When it comes to fungicide, critically examine your opportunity for yield increases to determine whether two, one or any application is needed.
“With what we’re dealing with now we have the potential for high disease pressure,” says Melissa Bell, Mycogen commercial agronomist. “Pay attention to the weather and know what hybrids will respond.”
You can apply fungicide twice in-season. Early season application typically occurs around the V5 to V7 stage in corn and R1 stage in soybeans while late application is VT and R3. Understand what’s going on in your fields to see if and when fungicide application makes sense.
1. Disease history
“Looking at weather and disease pressure and considering the mild winter we had, I think conditions might favor more gray leaf spot and northern corn leaf blight,” Bell says.
You’ll likely see bigger yield impact from any fungicide application in fields with a history of disease and residue with inoculum. Corn on corn fields or soybean on soybean fields are especially susceptible to overwintered inoculum. Note however, disease can carry over in corn and soybean rotations, too.
“You could potentially keep the plant free of early-season infections by fungal diseases such as Northern corn leaf blight (NCLB) and rust with an early application,” says Shane Meis, Wyffels director of research.
While it can happen, it’s not often you see NCLB or rust at the V5 stage. Fungicide application around tassel, when symptoms normally occur, can often save the greater number of bushels.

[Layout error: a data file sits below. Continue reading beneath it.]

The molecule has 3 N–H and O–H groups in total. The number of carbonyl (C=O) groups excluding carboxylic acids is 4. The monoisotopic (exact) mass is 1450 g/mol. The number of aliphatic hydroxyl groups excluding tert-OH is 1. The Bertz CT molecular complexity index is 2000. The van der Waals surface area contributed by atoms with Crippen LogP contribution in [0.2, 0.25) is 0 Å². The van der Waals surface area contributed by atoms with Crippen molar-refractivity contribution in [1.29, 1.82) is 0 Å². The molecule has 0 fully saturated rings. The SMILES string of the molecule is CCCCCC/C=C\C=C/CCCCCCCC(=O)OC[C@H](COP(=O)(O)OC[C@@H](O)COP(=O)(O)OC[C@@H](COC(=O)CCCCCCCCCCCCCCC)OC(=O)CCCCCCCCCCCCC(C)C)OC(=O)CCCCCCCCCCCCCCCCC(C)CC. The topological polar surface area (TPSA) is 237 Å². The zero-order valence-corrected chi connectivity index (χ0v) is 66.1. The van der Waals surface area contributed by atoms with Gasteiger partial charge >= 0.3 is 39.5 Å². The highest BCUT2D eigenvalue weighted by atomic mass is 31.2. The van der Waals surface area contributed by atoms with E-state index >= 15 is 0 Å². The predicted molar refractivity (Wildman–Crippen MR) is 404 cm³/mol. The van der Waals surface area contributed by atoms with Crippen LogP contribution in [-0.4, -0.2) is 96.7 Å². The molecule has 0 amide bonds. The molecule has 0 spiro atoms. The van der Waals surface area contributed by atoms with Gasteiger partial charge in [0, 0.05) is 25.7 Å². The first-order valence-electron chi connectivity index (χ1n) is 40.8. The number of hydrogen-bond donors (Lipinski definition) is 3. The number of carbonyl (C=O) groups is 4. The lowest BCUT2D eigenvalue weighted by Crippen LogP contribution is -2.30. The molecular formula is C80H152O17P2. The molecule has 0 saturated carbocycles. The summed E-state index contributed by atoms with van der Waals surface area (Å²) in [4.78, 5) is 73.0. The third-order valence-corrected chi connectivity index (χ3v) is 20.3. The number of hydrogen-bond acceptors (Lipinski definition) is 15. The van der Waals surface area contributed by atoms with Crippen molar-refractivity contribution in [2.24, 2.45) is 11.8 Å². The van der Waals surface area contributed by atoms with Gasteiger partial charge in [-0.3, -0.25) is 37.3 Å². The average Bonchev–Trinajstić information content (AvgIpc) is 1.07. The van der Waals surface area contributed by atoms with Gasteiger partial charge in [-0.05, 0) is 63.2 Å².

You could have a field full of NCLB inoculant, but if the weather is hot and dry you won’t see a spot in your field. Understand what conditions are necessary for disease to thrive to save money when conditions aren’t conducive.
“Fungal diseases generally require a period of wetness [Gray Leaf Spot, NCLB],” says Brent Tharp, Wyffels agronomic training manager. “However, even in 2012’s drought there was evidence of positive returns on fungicides.”
Look to agronomist or scouting books to learn weather conditions for diseases specific to your fields, however most diseases favor cool, under 75° F, and moist conditions. Disease tracking maps provided by USDA and some university Extension programs can also help you predict your disease risk due to weather.
“What’s the likelihood application will be economically viable?” says Damon Smith, University of Wisconsin Extension plant pathologist. “A lot of people just look at the response, not what it will cost, which affects your bottom line.”
Think about fungicides as early as possible for two reasons: you can determine if it can bring ROI and ordering early might bring discounts you won’t receive in late season. In most cases you’ll see a yield bump from any timed fungicide application—calculate if the potential bump pays for the application.
“When we look at V6 application across the Corn Belt we saw a two to three bushel increase,” Smith says. “But at tassel we see around a seven bushel increase.”
Combining the two [early and late season] applications doesn’t result in a one plus one equals three situation—it typically only adds around one additional bushel, Smith says. These are averages on a large scale and your agronomist should be able to provide local data to help you make a more informed decision.
Balance disease pressure, weather conditions and expense management to decide when and if a fungicide application is worth it.
“Unless I’m in a situation that I’m really concerned about early season disease pressure I’m more likely going to spend my money on VT application,” says Jim Schwartz, Becks director of practical farm research and agronomy. “The odds of economic response go up the longer I wait.”